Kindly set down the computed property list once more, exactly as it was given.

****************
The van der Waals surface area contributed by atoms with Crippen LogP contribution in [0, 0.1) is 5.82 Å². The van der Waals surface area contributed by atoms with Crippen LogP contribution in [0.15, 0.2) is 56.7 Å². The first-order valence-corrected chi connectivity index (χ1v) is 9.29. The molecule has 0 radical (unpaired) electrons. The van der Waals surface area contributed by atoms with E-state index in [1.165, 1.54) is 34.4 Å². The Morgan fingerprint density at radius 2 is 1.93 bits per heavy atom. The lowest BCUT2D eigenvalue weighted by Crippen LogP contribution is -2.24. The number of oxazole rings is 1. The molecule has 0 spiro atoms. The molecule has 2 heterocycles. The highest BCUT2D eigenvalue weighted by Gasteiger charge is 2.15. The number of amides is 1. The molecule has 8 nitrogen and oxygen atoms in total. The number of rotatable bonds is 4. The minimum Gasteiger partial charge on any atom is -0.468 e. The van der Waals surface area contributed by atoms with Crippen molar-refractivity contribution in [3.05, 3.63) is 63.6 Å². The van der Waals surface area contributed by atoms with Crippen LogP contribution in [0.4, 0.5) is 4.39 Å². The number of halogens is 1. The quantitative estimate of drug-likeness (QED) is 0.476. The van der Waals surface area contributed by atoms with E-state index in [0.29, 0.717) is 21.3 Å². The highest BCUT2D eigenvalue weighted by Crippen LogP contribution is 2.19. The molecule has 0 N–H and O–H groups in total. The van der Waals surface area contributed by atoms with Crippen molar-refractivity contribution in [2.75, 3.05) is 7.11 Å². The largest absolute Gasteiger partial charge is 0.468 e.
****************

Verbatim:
The van der Waals surface area contributed by atoms with Crippen LogP contribution in [0, 0.1) is 5.82 Å². The van der Waals surface area contributed by atoms with Crippen LogP contribution in [0.15, 0.2) is 56.7 Å². The first-order valence-corrected chi connectivity index (χ1v) is 9.29. The molecule has 0 radical (unpaired) electrons. The van der Waals surface area contributed by atoms with E-state index in [1.165, 1.54) is 34.4 Å². The Morgan fingerprint density at radius 2 is 1.93 bits per heavy atom. The lowest BCUT2D eigenvalue weighted by Crippen LogP contribution is -2.24. The number of oxazole rings is 1. The molecule has 0 spiro atoms. The molecule has 2 heterocycles. The highest BCUT2D eigenvalue weighted by Gasteiger charge is 2.15. The number of amides is 1. The molecule has 8 nitrogen and oxygen atoms in total. The number of rotatable bonds is 4. The minimum Gasteiger partial charge on any atom is -0.468 e. The van der Waals surface area contributed by atoms with Crippen molar-refractivity contribution in [3.05, 3.63) is 63.6 Å². The van der Waals surface area contributed by atoms with Crippen LogP contribution in [0.4, 0.5) is 4.39 Å². The number of halogens is 1. The quantitative estimate of drug-likeness (QED) is 0.476. The van der Waals surface area contributed by atoms with E-state index in [0.29, 0.717) is 21.3 Å². The highest BCUT2D eigenvalue weighted by Crippen LogP contribution is 2.19. The molecule has 0 N–H and O–H groups in total. The van der Waals surface area contributed by atoms with Crippen molar-refractivity contribution in [2.75, 3.05) is 7.11 Å². The largest absolute Gasteiger partial charge is 0.468 e.